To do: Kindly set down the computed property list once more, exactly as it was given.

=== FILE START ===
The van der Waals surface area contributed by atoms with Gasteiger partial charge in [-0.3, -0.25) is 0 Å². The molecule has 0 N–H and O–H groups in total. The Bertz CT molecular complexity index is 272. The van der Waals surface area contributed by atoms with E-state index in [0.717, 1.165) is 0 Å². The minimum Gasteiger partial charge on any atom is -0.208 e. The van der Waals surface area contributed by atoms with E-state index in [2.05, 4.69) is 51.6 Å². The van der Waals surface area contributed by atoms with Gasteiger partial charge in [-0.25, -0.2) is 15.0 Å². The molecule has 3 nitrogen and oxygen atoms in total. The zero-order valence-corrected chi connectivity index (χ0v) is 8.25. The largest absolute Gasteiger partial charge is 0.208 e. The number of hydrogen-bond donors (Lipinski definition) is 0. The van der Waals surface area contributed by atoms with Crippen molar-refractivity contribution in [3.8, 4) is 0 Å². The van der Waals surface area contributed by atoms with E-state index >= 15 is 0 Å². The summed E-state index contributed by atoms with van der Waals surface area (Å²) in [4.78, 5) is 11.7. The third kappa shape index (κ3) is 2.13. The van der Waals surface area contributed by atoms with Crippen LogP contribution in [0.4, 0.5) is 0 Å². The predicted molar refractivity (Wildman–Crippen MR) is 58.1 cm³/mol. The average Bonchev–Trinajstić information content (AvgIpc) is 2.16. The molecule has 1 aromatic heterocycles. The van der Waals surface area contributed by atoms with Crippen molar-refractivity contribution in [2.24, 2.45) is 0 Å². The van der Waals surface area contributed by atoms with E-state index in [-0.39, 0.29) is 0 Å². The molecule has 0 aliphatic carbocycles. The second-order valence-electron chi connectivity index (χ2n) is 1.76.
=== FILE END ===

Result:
The van der Waals surface area contributed by atoms with Gasteiger partial charge in [-0.3, -0.25) is 0 Å². The molecule has 0 N–H and O–H groups in total. The Bertz CT molecular complexity index is 272. The van der Waals surface area contributed by atoms with E-state index in [0.717, 1.165) is 0 Å². The minimum Gasteiger partial charge on any atom is -0.208 e. The van der Waals surface area contributed by atoms with E-state index in [2.05, 4.69) is 51.6 Å². The van der Waals surface area contributed by atoms with Gasteiger partial charge in [-0.25, -0.2) is 15.0 Å². The molecule has 3 nitrogen and oxygen atoms in total. The zero-order valence-corrected chi connectivity index (χ0v) is 8.25. The largest absolute Gasteiger partial charge is 0.208 e. The number of hydrogen-bond donors (Lipinski definition) is 0. The van der Waals surface area contributed by atoms with Crippen molar-refractivity contribution in [3.8, 4) is 0 Å². The van der Waals surface area contributed by atoms with E-state index >= 15 is 0 Å². The summed E-state index contributed by atoms with van der Waals surface area (Å²) in [4.78, 5) is 11.7. The third kappa shape index (κ3) is 2.13. The van der Waals surface area contributed by atoms with Crippen LogP contribution in [0.4, 0.5) is 0 Å². The predicted molar refractivity (Wildman–Crippen MR) is 58.1 cm³/mol. The average Bonchev–Trinajstić information content (AvgIpc) is 2.16. The molecule has 1 aromatic heterocycles. The van der Waals surface area contributed by atoms with Crippen molar-refractivity contribution in [2.24, 2.45) is 0 Å². The van der Waals surface area contributed by atoms with E-state index in [-0.39, 0.29) is 0 Å². The molecule has 0 aliphatic carbocycles. The second-order valence-electron chi connectivity index (χ2n) is 1.76.